So you don’t have to slog through a lake of reviews and tips to find something you’re just going to put down after 10 minutes, Cult of Mac has waded through the web to compile our weekly list of the coolest new bits in movies, music, gadgets and anything else that should be on your radar.
This week we’ve been treated to a media blitz by Brad Pitt that’s produced one of the week’s funniest videos, an epic World War II tank movie, and a hilarious break-dancing competition. We’ve also found a nonfiction book with enough violence and betrayal to rival Game of Thrones, and a gorgeous iPhone 6 case that will replace your wallet much better than Apple Pay.
Take a smartphone stand that clamps onto your iPhone like a pair of jaws. Now add a tripod hole and a wrist strap. Now you've got the Shoulderpod, a device that has nothing to do with your shoulders. It can be used as a stand or as a grip, giving one-handed access to any app by placing your thumb over the on-screen shutter. It also works with a range of optional accessories. $35
This is a firestarter, a camping firestarter. It’s the self-igniting, cooking instigator. A tungsten-carbide striker, a campfire detonator. Rotating wear-avoiding, one-handed operating, works when saturated, makes matches antiquated. $19
Using a valve amp and high-end speaker to amplify your iPhone’s Bluetooth stream might be a little like shaving canned mushrooms onto your homemade “truffle” ravioli, but who cares when “just” $640 can bring you a beautiful wooden box with two glowing valves at its core? The Class A amp can also be hooked up with cables, connected to an external subwoofer and even has an on-board 24-bit DAC. $649
The name really says it all. This ribbonlike Lightning cable rolls up into a tidy reel and lays flat when charging. It also has tough, color-coded plugs, and costs the same as Apple’s own white plastic cable. Available in gray, gold or … blue? $20
The new white Airframe from Kenu turns the slats of your car’s ventilation system into a smartphone holder. The expanding jaws clamp your iPhone (or Android phone) in place, and the little prongs on the other side jam between the louvres of any car vent and hold fast. It’s the perfect way to add yet another dangerous distraction to your dashboard. $25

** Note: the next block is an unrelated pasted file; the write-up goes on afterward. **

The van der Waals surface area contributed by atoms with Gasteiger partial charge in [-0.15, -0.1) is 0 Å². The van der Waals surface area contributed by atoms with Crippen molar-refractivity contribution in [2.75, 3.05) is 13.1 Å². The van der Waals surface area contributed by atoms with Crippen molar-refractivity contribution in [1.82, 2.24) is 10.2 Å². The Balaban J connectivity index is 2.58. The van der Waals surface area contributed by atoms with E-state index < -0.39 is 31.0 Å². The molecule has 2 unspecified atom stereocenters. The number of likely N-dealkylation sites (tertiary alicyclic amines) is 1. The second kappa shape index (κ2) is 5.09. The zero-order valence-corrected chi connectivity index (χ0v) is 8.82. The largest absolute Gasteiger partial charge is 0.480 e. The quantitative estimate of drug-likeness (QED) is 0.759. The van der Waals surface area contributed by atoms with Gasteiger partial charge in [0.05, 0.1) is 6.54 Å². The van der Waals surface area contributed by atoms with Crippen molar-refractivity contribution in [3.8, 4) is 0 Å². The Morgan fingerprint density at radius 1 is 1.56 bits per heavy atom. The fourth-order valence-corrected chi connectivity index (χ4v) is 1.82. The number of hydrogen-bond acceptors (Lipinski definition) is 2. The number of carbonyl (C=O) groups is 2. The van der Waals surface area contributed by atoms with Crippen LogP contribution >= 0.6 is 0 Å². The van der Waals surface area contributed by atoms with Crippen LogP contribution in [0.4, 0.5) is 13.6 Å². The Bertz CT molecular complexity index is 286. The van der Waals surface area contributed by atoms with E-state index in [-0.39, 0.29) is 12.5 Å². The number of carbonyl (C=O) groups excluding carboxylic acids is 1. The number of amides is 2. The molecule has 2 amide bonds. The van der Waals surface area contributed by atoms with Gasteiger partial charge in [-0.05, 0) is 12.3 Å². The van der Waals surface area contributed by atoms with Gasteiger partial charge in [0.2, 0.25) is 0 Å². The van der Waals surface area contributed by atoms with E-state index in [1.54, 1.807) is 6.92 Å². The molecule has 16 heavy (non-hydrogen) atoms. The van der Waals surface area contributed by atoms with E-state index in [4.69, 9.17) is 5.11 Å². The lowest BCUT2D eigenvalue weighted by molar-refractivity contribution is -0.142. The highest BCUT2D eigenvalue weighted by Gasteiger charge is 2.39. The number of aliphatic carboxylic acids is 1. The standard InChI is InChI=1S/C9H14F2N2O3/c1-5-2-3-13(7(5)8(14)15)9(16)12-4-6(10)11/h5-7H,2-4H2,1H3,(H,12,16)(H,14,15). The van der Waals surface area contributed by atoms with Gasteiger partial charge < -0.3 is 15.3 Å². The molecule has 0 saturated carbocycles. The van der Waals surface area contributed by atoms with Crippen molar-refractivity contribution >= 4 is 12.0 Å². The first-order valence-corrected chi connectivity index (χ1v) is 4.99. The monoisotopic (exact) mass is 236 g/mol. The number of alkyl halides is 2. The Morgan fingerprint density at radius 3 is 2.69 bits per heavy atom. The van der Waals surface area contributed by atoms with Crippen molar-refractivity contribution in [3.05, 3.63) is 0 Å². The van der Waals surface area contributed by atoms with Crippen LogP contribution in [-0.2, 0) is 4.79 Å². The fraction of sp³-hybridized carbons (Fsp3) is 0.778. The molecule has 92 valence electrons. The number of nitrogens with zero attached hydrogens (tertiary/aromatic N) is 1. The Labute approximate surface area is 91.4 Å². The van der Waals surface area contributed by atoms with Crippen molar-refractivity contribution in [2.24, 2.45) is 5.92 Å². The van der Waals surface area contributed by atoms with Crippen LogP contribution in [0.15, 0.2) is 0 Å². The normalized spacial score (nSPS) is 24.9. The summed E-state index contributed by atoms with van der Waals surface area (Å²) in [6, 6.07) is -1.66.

This neat package gathers your in-ride essentials together into one jersey-pocket-friendly place, and as it comes from Lezyne you know it can be relied on. The seam-welded zip-up wallet has a plastic window so you can use your iPhone while it’s inside, and slots for cash and cards (although no change pocket). Available in gray or black. Weighs 120 grams (4.2 ounces). $20
At last, a Lomo that’s as convenient as digital – the Lomo Instant has a built-in printer so it can pop out photos on the spot. The plastic-bodied camera can make multiple exposures on one frame, has a bulb setting for long exposures, a flash and interchangeable lenses. I can’t tell you how much I want one of these. From $79
I love my two-man Hubba Hubba tent from MSR, but if I was in the market for a huge tent that could fit a) me and a bunch of other campers or b) me, in a real bed, as if I were camped in 1920 Egypt to investigate an Agatha Christie-style crime, I’d take the teepee-shaped Meriwether. At 16 feet wide and 9.5 feet high, who cares if it weighs in at 65 pounds (almost 30kg)? That's what servants are for.$1,250
It’s here! The iPad-friendly Olloclip adds four great lenses to your iPad Air or Mini retina (they’re both equally thin, you know). The new Olloclip slips onto the corner of your iPad to cover the lens with any of four accessory lenses, all on the same mount. You get a fisheye and a wide-angle lens, and if you unscrew them you have 10x and 15x macros. The epoch of looking dorky while you take iPad photos is finally over. $70
Film or digital? Campfire or BBQ? Car or bike? Cable or wireless?
No matter which way you swing, this week’s gadgets have you covered. iPhoneographers can enjoy the Shoulderpod hand grip or slip the new iPad Olloclip onto their Mini or Air, and film nuts can get instant satisfaction with the new Lomo Instant Camera.